A reliable and sensitive HIF-1α ELISA was established and used to assess the stability of HIF-1α in plasma and tissue culture medium. Samples could be stored for several days at -80 °C but required the addition of aprotinin. HIF-1α was released following endothelial injury in vitro and in vivo, in the balloon injury model in the rat.

Hypoxia has important effects on intermediary metabolism, cholesterol disposal, and the inflammatory response, and promotes changes in the cellular and extracellular composition of the artery wall that may impact on the response to injury and atherosclerosis. HIF and its down-stream effector gene products have been increasingly recognized for their key role in regulating a wide-spectrum of cellular events, including angiogenesis, cell proliferation, apoptosis and protective response to limit tissue damage (Imtiyaz and Simon 2010; Walshe and D'Amore 2008). There is also increasing evidence that HIF-1α plays a critical role in an early cardioprotective response (Ke and Costa 2006; Tekin et al. 2010), whilst HIF-2α mediates a delayed cardio protective effect, playing an important role in adapting the cells to chronic hypoxia and injury (Bautista et al. 2009; Ong and Hausenloy 2012). Therefore measurement of HIF-1α rather than HIF-2α may be useful for the assessment of acute disease severity and prognosis.

The measurement of HIF-1α in plasma and cells

Although HIF-1α is known to be unstable, there have been previous reports of the measurement of HIF-1α in plasma in man and in rats (He et al. 2016b; Li et al. 2015; Xu et al. 2016). However the description of the sample collection and storage procedures are poorly reported in these studies. In this current paper we have confirmed that HIF-1α is indeed unstable, and that careful collection procedures are essential to prevent its degradation. We found that blood samples and cell lysates can be stored for up to two weeks at -80 °C in the presence of protease inhibitors. Whilst we used aprotinin at a final concentration of 300 nM, we found that other protease inhibitors such as Complete Mini protease inhibitor cocktail tablets (Roche) have a similar effect (data not shown).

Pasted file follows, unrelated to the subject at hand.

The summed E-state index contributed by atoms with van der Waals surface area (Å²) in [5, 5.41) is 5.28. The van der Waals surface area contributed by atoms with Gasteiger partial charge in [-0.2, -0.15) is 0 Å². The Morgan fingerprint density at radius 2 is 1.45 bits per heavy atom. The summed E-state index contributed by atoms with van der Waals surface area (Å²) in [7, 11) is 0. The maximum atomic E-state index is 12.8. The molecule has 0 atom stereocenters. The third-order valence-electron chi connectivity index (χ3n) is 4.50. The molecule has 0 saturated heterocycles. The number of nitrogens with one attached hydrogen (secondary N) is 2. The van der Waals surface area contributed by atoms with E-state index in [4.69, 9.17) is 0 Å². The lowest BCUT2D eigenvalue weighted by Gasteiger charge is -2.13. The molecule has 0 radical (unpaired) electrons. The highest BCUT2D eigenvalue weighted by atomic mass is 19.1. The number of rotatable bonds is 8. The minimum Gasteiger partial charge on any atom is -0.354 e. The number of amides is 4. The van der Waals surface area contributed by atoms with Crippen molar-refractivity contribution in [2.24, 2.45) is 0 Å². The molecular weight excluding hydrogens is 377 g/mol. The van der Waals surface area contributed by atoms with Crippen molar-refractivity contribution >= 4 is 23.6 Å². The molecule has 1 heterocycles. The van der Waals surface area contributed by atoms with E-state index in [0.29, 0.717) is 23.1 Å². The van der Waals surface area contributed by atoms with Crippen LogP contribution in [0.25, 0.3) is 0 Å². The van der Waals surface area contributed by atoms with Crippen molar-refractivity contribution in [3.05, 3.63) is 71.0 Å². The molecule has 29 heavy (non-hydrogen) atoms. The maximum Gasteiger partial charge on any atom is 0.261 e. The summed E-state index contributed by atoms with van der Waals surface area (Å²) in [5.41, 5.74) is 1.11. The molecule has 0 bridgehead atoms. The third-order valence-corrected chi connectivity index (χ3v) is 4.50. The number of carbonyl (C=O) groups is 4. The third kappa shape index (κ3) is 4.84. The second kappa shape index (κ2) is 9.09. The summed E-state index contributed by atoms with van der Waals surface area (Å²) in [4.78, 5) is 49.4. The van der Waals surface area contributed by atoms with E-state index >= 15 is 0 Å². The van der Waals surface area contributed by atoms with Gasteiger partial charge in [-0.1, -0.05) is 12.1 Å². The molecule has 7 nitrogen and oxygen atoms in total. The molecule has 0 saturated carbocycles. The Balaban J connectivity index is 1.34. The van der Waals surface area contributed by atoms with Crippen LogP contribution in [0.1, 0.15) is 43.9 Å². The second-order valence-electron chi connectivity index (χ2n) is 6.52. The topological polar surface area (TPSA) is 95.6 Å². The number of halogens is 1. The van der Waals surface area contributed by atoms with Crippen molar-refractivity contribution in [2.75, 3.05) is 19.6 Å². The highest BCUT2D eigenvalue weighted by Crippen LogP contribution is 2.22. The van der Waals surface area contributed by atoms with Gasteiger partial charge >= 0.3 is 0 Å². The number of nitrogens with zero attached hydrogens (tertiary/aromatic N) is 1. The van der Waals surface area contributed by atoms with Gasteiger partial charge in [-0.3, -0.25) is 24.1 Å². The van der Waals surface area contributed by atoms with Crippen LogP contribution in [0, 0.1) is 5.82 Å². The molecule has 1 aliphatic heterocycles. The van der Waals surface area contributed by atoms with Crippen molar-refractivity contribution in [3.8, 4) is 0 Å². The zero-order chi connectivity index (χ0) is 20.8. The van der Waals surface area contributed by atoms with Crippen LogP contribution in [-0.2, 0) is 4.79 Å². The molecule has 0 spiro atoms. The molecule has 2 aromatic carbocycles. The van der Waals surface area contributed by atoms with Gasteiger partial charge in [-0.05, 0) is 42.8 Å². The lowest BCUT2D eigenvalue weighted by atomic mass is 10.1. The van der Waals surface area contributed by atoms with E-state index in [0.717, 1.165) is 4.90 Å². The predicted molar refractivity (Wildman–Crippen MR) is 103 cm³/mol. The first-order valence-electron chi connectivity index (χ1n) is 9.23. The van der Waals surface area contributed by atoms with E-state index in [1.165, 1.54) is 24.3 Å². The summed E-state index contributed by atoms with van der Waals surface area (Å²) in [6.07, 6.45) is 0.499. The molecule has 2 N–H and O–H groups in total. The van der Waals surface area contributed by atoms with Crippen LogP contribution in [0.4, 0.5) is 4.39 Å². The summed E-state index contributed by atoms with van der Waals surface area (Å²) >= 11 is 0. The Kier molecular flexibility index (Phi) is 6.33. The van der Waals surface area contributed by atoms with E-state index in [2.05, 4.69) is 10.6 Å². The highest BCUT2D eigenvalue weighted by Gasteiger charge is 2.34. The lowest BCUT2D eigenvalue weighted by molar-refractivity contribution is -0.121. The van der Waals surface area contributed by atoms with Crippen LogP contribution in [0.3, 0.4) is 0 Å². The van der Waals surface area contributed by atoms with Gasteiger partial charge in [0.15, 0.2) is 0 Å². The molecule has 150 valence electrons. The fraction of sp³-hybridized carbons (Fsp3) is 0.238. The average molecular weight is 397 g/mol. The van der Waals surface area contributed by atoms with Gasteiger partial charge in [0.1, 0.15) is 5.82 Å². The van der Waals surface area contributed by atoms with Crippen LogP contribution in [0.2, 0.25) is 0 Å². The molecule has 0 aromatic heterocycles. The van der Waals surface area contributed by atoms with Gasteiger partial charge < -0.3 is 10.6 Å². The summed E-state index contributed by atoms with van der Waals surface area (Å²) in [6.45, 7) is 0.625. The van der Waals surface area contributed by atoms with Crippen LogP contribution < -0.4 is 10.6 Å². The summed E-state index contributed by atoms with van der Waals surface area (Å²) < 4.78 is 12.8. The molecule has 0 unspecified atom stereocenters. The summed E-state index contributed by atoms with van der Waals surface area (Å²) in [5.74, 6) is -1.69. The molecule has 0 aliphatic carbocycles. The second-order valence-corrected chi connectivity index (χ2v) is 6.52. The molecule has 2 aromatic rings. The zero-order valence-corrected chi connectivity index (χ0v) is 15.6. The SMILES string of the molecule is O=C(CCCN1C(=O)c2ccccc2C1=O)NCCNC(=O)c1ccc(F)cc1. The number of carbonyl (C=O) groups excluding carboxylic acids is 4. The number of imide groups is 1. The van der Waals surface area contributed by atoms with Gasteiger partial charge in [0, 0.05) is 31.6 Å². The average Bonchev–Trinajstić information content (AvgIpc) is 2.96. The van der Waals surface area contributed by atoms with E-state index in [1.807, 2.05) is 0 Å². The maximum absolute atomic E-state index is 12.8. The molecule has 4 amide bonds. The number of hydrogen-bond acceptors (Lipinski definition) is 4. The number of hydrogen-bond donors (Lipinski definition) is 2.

The HIF-1α ELISA was robust, of adequate sensitivity and precision for use in biological samples. The values obtained using the ELISA were consistent with Western blot analysis using different HIF-1α antibodies. The measurement of HIF-1α in the in vitro studies was also consistent with expectations: hypoxia and a known HIF-1α inducer increased intracellular HIF-1α levels and down-stream VEGF expression. HIF-1α is involved in regulating the expression of VEGF, which is one of the most potent proangiogenic growth factors (Song et al. 2017). The expression of VEGF was measured to confirm that the levels of HIF-1α in the biological samples were sufficient to cause down-stream signalling.